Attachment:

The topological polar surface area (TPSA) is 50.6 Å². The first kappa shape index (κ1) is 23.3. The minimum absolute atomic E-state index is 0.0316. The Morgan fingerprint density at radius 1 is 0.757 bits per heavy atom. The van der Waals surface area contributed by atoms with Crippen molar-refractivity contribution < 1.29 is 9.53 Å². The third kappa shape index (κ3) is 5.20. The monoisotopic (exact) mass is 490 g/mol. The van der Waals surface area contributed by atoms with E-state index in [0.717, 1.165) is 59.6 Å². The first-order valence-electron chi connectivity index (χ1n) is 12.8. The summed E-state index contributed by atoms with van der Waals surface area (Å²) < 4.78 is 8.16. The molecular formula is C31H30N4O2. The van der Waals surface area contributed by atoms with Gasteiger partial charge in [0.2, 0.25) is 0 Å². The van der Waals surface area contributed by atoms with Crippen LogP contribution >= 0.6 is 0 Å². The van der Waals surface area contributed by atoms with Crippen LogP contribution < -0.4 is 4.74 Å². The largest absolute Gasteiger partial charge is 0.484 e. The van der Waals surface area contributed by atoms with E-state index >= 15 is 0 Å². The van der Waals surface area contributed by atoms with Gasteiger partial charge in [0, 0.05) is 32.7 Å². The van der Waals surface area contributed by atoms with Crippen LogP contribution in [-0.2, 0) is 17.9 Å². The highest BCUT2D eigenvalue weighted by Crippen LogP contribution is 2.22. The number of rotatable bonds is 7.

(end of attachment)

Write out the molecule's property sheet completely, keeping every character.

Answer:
The topological polar surface area (TPSA) is 50.6 Å². The first kappa shape index (κ1) is 23.3. The minimum absolute atomic E-state index is 0.0316. The Morgan fingerprint density at radius 1 is 0.757 bits per heavy atom. The van der Waals surface area contributed by atoms with Crippen molar-refractivity contribution < 1.29 is 9.53 Å². The third kappa shape index (κ3) is 5.20. The monoisotopic (exact) mass is 490 g/mol. The van der Waals surface area contributed by atoms with E-state index in [0.717, 1.165) is 59.6 Å². The first-order valence-electron chi connectivity index (χ1n) is 12.8. The summed E-state index contributed by atoms with van der Waals surface area (Å²) < 4.78 is 8.16. The molecular formula is C31H30N4O2. The van der Waals surface area contributed by atoms with Gasteiger partial charge in [0.2, 0.25) is 0 Å². The van der Waals surface area contributed by atoms with Crippen LogP contribution >= 0.6 is 0 Å². The van der Waals surface area contributed by atoms with Crippen LogP contribution < -0.4 is 4.74 Å². The largest absolute Gasteiger partial charge is 0.484 e. The van der Waals surface area contributed by atoms with E-state index >= 15 is 0 Å². The van der Waals surface area contributed by atoms with Gasteiger partial charge in [0, 0.05) is 32.7 Å². The van der Waals surface area contributed by atoms with Crippen LogP contribution in [-0.2, 0) is 17.9 Å². The highest BCUT2D eigenvalue weighted by Crippen LogP contribution is 2.22. The number of rotatable bonds is 7.